Tuesday, 27 December 2011

Churchill Island Heritage Farm

Churchill Island is a working Heritage Farm that  can be accessed from Phillip Island.  The 57 heactare Island was originally inhabited by the Bunurong people with the first European inhabitants finding remains of canoes and fires.

European settlement started when Lieutenant James Grant sailed the Lady Nelson to the island in 1801. He planted seeds he'd been provided, felled trees and built a hut making this the first European agricultral pursuit in Victoria.

The Island  forms part of the Churchill Island Marine National Park and is maintained by Parks Victoria. From an Indigenous cultural perspective Aborigianl middens and the remains of stone foundations are also preserved  with  the area of Western Port surrounding the island listed under the Convention on Wetlands of International Importance (RAMSAR Convention).

One of the sculptures in the garden
The gardens are extensive and  well maintained. They include some interesting sculptures, Norfolk Pines, ancient Moonah trees, wetlands and a range of plants and herbs. You can wander around the gardens, house and farm buildings on a range of paths.  The grade is very easy.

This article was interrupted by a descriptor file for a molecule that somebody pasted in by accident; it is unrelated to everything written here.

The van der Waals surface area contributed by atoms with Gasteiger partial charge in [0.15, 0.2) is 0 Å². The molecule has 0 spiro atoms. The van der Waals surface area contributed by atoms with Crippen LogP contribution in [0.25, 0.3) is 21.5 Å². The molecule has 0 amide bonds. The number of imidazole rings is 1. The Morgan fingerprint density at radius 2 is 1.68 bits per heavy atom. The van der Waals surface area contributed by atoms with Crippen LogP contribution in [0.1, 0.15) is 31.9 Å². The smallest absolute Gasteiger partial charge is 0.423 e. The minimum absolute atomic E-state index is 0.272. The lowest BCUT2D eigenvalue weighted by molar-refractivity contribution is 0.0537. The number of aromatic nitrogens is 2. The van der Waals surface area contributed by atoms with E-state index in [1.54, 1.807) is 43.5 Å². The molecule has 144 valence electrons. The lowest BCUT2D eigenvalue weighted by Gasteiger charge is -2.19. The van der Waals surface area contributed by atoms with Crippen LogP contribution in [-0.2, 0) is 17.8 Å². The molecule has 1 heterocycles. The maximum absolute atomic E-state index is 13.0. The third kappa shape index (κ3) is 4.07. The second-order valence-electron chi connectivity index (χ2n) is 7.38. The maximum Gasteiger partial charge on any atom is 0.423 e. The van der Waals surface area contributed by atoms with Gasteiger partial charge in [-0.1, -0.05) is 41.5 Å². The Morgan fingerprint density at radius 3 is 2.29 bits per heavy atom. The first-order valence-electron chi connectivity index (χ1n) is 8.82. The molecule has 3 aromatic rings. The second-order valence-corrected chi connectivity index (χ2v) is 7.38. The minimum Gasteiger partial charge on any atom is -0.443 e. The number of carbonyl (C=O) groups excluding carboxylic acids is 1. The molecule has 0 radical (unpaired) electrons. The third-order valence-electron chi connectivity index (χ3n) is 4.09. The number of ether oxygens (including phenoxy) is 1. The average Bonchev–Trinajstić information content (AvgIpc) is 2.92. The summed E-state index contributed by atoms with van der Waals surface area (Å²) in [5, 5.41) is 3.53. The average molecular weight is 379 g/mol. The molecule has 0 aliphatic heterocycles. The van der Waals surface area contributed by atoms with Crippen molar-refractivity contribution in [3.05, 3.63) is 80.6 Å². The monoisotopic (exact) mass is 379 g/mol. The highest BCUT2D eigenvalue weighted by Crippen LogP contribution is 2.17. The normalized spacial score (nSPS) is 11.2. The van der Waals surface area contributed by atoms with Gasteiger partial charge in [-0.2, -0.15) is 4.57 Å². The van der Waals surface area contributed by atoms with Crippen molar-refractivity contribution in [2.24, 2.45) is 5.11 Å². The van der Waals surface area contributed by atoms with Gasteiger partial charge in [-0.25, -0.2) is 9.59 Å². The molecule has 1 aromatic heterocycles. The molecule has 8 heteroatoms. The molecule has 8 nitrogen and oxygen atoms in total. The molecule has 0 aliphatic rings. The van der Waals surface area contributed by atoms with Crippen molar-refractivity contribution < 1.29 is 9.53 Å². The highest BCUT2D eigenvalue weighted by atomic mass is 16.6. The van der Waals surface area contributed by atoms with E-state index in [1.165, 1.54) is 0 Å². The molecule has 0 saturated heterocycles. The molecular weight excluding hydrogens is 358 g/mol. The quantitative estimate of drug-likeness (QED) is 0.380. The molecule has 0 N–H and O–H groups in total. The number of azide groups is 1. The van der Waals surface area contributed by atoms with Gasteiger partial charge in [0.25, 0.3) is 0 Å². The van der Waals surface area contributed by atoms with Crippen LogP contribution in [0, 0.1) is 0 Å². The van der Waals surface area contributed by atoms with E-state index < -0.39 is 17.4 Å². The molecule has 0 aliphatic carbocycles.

A cottage

Kitchen garden

In the kitchen garden

There are also extensive walking tracks including through the wetlands. For more information on walking the Island see Walks Victoria

The main house

James Amess, a former mayor of Melbourne, purchased the island  in 1872 and built the substantial home that still stands today.  

Informal dining room

The main house has been restored and provides a fantastic glimpse into what life was like for the well to do early European settler.

Bedroom in the main house

Antique spinning wheel

One of the workshops

Black faced sheep

A range of activities including sheep shearing, cow milking, blacksmithing and working dog demonstrations run every day. To find out details  see the updated schedule.

Farm animals include this horse

There is a Visitor Centre on the Island which features an exhibition on the history of the island, a quality gift shop and a licensed café.  You can enjoy a snack or lunch including a glass of wine and take in the breathtaking views of Western Port. 

Ticket prices are around $10 for an adult or you can purchase a 3 Park Pass and visit the Island along with the Koala Conservation Centre and end the day with the Penguin Parade. Further information and to purchase tickets

If you're interested in helping preserve the history of Churchill Island you can join the Friends of Churchill Island Group

The Island is also the site of a regular farmers market, normally the 4th Saturday of the month. See Market dates

Peacock wandering around the animal corrals

1 day tour Phillip Island http://www.longhorntours.com.au/tour10.php

Saturday, 19 November 2011